Do you have a car in Michigan, but no title? You might be able to get a title in your name by getting a bonded title.
Short on time? Check out our Bonded Title FAQ page.
What is a Michigan Bonded Title?
A Michigan Bonded Title (also known as a Michigan Certificate of Title Surety, Michigan Lost Title Bond, or Michigan Defective Title Bond) is a document that proves you own your vehicle.
A bonded title is just like a regular title, except the DMV keeps the bond associated with the title on record. A bonded title is simply a title with a surety bond attached to it.
Why You Need To Purchase a Surety Bond
The purpose of a Michigan Bonded Title is to protect any previous owners of the vehicle and the state of Michigan.
You can learn more about how the surety bond works and what it means to be bonded at the end of the article.
When You Might Need a Michigan Bonded Title
You might need a bonded title in any of the following situations, though this not a complete list:
- You bought a vehicle and didn’t receive a title
- You bought a vehicle and only received a bill of sale
- You bought a vehicle and received an improperly assigned title
- You bought a vehicle, received, and lost the title before transferring it into your name*
*If you had the title in your name at one point in time, you can get a duplicate certificate of title by completing a duplicate or replacement title application and paying a $15 replacement title fee.
Note: If your vehicle is over 10 years old and has a value of $2,500 or less, you do not need to get an MI Bonded Title. In this instance, you can complete a Michigan Vehicle Ownership Certification.
Not sure if you need a Michigan Bonded Title? Check out this awesome infographic.
How to get a Michigan Bonded Title
Step #1: Contact DMV to make sure you are eligible
Your local DMV is the only entity that can tell you if you are eligible for a bonded title or not.
While we, Surety Solutions, wrote this blog post to educate you on situations where you might need a bonded title, we cannot say for certain if this is a valid solution for you.
Contact your local DMV, explain your situation, and ask if you could get a bonded title.
If they say yes, move on to Step #2.
Step #2: Determine the value of your vehicle
You can also get a vehicle appraisal from a licensed Michigan car dealer.
Once you have the value of your vehicle, move on to the next step.
Step #3: Calculate your bond amount
Your bond amount must be 2 times the value of your vehicle (that you determined in Step #2).
For example, if your vehicle is valued at $2,000, your bond amount needs to be $4,000.
Calculate your bond amount, then move on to the next step.
Step #4: Purchase a Michigan Lost Title Bond
Purchase a bond from a surety bond company. Make sure you apply for the correct bond amount that you determined in Step #3.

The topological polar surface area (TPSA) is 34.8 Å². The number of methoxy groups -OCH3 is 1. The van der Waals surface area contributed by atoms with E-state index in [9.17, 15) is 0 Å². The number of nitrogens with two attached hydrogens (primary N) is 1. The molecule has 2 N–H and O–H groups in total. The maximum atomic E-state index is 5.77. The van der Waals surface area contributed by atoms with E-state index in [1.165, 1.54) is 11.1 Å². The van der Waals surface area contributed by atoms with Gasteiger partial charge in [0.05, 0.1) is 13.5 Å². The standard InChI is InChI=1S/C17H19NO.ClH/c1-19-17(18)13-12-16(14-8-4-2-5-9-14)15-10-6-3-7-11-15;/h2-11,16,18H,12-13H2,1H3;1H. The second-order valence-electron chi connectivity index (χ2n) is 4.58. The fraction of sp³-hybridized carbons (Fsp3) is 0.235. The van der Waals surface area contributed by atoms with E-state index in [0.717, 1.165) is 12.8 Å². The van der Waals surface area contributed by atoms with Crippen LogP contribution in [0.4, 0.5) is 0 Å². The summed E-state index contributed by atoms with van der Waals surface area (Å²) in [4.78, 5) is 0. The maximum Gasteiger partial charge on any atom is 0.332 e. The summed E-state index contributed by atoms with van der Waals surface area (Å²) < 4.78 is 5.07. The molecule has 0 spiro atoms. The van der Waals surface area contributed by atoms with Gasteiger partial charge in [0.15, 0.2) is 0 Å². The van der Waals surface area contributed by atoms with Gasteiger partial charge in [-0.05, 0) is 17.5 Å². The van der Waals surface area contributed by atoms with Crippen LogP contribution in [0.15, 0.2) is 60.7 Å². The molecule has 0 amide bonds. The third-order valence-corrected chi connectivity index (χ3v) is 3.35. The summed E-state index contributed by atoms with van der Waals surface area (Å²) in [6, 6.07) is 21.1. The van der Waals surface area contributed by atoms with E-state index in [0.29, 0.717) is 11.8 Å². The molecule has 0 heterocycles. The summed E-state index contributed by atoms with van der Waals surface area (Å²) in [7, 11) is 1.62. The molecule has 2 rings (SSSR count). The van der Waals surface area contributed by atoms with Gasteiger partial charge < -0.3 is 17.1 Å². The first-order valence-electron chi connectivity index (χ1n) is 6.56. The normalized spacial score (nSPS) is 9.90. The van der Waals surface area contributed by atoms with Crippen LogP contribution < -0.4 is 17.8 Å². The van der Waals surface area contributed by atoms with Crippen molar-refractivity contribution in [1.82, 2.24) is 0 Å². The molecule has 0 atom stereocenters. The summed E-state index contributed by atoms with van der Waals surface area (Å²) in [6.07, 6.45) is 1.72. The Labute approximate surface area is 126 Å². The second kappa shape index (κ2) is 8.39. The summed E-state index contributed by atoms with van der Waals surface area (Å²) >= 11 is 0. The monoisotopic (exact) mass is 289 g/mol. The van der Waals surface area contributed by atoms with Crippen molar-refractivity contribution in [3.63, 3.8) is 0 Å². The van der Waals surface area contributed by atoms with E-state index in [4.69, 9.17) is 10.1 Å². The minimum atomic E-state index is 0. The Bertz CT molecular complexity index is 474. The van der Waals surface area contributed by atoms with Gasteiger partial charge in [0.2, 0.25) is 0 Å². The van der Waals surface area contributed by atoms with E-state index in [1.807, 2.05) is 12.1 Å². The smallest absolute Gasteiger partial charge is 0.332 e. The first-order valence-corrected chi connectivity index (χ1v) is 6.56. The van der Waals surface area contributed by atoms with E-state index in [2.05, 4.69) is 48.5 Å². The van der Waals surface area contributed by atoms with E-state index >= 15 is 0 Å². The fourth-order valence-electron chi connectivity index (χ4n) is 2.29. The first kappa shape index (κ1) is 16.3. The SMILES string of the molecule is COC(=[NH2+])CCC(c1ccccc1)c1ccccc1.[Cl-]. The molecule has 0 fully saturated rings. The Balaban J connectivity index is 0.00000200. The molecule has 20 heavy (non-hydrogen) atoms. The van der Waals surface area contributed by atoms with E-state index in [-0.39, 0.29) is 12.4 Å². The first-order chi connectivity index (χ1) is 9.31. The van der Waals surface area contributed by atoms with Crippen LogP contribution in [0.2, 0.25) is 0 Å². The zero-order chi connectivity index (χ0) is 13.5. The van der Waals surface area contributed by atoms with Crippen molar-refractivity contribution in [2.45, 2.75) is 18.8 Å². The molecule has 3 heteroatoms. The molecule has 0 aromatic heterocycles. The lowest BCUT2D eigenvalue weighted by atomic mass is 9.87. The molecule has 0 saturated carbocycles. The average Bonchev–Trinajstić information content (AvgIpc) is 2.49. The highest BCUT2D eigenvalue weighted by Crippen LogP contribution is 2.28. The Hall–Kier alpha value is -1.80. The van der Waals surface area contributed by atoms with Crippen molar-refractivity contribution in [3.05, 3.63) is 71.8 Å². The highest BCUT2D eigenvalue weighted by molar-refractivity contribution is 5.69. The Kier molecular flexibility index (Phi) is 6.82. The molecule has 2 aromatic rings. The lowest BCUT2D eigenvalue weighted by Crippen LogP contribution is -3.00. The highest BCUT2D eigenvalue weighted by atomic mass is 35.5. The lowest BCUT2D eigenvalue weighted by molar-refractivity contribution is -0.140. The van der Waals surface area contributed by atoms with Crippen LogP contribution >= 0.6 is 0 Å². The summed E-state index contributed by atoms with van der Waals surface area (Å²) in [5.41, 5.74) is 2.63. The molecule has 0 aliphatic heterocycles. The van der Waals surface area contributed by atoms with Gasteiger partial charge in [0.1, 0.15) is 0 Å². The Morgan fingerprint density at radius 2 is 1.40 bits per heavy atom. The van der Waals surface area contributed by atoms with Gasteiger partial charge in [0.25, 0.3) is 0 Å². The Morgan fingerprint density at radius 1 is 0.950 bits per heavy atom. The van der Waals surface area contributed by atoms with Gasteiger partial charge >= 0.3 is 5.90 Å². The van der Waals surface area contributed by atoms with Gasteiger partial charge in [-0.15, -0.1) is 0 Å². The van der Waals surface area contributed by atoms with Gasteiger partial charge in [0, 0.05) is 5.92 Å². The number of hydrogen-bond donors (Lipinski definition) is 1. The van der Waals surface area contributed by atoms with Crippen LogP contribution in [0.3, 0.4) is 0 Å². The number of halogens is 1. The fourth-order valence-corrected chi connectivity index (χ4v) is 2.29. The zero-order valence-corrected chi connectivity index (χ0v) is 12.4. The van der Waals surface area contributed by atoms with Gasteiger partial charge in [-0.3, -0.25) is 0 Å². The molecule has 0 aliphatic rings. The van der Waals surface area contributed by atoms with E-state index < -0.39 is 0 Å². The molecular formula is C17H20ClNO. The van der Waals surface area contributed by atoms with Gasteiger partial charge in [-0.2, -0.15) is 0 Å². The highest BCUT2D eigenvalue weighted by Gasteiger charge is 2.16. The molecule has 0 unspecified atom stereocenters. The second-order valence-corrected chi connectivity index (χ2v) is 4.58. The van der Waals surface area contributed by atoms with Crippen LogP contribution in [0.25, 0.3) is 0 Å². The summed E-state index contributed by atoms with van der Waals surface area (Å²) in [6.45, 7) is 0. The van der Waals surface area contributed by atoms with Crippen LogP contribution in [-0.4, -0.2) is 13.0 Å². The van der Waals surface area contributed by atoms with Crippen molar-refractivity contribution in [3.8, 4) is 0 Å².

You do not need to pay the full bond amount to get bonded. Most people only pay $100 for their bond. You only need to pay for your bond one time.
Surety Solutions, A Gallagher Company does not issue Certificate of Lost Title Bonds
Before you purchase your title bond – learn important payment info
Once you purchase your bond, the surety company will mail it to you in the mail. Then you can move on to the next step.
Step #5: Submit
Send your original bond to the Michigan Secretary of State and wait to be approved for a bonded title.
You will also likely need to complete a title application and pay a title fee.
What it Means to be Bonded
When you get a bonded title, you are promising that you are the true owner of the vehicle, and that you will take responsibility for any bond claims.
If someone comes forward later on and says that they are the owner of the vehicle and that you should not have been granted a bonded title, they can make a claim on your bond.
If the claim is determined to be valid, you would be responsible for satisfying the claim. Usually, this would mean a financial compensation. The surety company would determine what is fair.
If you fail to satisfy the claim, the surety company would satisfy the claim for you. Then, they would come to you for reimbursement. Essentially, the bond holds you liable for your actions, no matter what.
Want more information about what happens if someone made a claim on your bond? Check out this resource.
Do Michigan Bonded Titles Expire?
Yes. MI Bonded Titles expire 3 years from their effective date. The bond remains on file with the DMV and is associated with the title for the entire 3 years.
If no one comes forward during those 3 years and makes a claim against your MI Lost Title Bond, then the bond will no longer be associated with the vehicle’s title.